An analysis of profit & loss data, shared by CRISIL, shows that 25 of the 42 fund houses made profits in Financial Year 2021-22, down from 28 a year earlier.
India’s mutual funds are sitting on large piles of cash. Recently, brokerage firm Motilal Oswal Financial Services (MOFS) found that the cash proportion of the Assets Under Management (AUM) of India’s top 20 mutual fund houses was the highest in 25 months in January. Let us try to understand the rationale behind this trend.
Looking at the numbers
According to data compiled by MOFS, the average cash holding of the top 20 AMCs was 5.9 percent as of January-end. PPFAS MF held the maximum cash as a proportion of its AUM, at 15.6 percent, whereas Mirae Asset MF held 1 percent, which was the least.
The generally accepted normal range of cash proportion held by MFs is 1- 5 percent. However, only eight among the top 20 MF houses are currently holding cash below 5 percent of their AUM.
Ravi Gopalakrishnan, CIO- equity, Sundaram Mutual Fund, said earlier, “We remain reasonably invested across chosen businesses with cash levels having broadly remained around 3-5 percent. We believe in adhering to the investment process through various market phases to eliminate noise and back our convictions.”
Diverting briefly from the MOFS report, data compiled by Value research in January showed that the average cash holding of all equity schemes in India rose to 4.9 percent at the end of 2022, up from 4.2 percent in 2021.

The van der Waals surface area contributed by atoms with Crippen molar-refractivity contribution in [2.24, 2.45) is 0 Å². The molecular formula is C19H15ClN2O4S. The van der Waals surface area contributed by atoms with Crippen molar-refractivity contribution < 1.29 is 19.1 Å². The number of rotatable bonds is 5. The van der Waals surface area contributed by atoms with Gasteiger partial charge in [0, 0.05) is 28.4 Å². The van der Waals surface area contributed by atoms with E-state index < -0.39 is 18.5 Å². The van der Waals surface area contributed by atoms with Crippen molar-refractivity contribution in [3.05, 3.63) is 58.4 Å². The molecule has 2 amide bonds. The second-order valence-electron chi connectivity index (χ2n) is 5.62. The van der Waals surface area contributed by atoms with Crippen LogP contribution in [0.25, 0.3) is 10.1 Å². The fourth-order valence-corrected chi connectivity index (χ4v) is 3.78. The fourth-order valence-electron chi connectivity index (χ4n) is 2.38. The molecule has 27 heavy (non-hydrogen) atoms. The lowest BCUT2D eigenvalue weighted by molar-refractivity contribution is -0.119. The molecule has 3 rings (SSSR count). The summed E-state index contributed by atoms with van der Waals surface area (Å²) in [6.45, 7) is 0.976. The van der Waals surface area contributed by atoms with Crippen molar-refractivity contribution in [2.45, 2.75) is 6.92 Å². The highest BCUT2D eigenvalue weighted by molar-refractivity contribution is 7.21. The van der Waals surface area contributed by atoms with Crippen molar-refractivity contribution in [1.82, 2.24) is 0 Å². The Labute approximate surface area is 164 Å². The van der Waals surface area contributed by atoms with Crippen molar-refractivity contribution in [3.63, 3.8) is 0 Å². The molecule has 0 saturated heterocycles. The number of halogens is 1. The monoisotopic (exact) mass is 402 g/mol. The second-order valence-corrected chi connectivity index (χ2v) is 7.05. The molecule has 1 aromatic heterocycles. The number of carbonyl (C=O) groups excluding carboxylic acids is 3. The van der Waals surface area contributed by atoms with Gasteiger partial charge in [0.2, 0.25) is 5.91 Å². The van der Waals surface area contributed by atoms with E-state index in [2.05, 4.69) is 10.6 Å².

This shows us that even if we look at the superset containing all the MF houses in the country, the proportion of cash is on an upward trek.
Why could MFs be holding so much cash?
There can be many reasons behind the increasing proportion of cash in MF houses.
In the uncertain macroeconomic situation, market sentiment is cautious. A quick view of the AUM growth curve shows us that the total AUM for the MF industry fell for the second straight month to Rs 39.6 trillion in January. On the other hand, the AUM of the less-risky liquid funds increased to Rs 46 billion.
Given the uncertain and volatile market environment, fund managers are preferring not to be aggressive while deploying the inflow of money, and wait for a better entry point to invest.
Also, macroeconomic challenges like fiscal deficit at staggering heights and high inflation are possibly keeping fund managers on the sidelines.
Ravi Gopalakrishnan noted, “While geopolitical events and their ramifications could create volatility and short-term underperformance or outperformance in funds based on their positioning, we constantly keep assessing if the structural investment thesis remains intact. History has revealed that on most occasions, such volatility does provide good entry points to add positions in several high-quality businesses.”